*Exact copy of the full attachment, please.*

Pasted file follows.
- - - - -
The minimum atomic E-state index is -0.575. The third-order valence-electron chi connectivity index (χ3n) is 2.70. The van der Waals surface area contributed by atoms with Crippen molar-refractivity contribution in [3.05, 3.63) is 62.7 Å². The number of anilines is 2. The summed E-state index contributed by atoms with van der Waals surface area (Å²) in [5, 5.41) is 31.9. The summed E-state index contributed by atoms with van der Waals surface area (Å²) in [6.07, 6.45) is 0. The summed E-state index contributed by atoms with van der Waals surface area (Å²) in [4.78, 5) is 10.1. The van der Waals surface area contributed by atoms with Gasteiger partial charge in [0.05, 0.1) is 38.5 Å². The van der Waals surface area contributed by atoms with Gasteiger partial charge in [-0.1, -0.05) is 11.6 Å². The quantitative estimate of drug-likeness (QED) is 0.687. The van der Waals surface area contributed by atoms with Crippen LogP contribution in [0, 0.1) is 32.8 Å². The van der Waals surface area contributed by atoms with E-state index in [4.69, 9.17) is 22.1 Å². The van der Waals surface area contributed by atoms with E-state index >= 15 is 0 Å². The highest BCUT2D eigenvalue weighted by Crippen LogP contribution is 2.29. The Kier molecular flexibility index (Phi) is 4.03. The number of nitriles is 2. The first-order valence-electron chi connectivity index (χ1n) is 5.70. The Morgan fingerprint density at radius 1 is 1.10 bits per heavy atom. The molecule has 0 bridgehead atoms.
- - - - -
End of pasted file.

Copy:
The minimum atomic E-state index is -0.575. The third-order valence-electron chi connectivity index (χ3n) is 2.70. The van der Waals surface area contributed by atoms with Crippen molar-refractivity contribution in [3.05, 3.63) is 62.7 Å². The number of anilines is 2. The summed E-state index contributed by atoms with van der Waals surface area (Å²) in [5, 5.41) is 31.9. The summed E-state index contributed by atoms with van der Waals surface area (Å²) in [6.07, 6.45) is 0. The summed E-state index contributed by atoms with van der Waals surface area (Å²) in [4.78, 5) is 10.1. The van der Waals surface area contributed by atoms with Gasteiger partial charge in [0.05, 0.1) is 38.5 Å². The van der Waals surface area contributed by atoms with Gasteiger partial charge in [-0.1, -0.05) is 11.6 Å². The quantitative estimate of drug-likeness (QED) is 0.687. The van der Waals surface area contributed by atoms with Crippen LogP contribution in [0, 0.1) is 32.8 Å². The van der Waals surface area contributed by atoms with E-state index in [4.69, 9.17) is 22.1 Å². The van der Waals surface area contributed by atoms with E-state index >= 15 is 0 Å². The highest BCUT2D eigenvalue weighted by Crippen LogP contribution is 2.29. The Kier molecular flexibility index (Phi) is 4.03. The number of nitriles is 2. The first-order valence-electron chi connectivity index (χ1n) is 5.70. The Morgan fingerprint density at radius 1 is 1.10 bits per heavy atom. The molecule has 0 bridgehead atoms.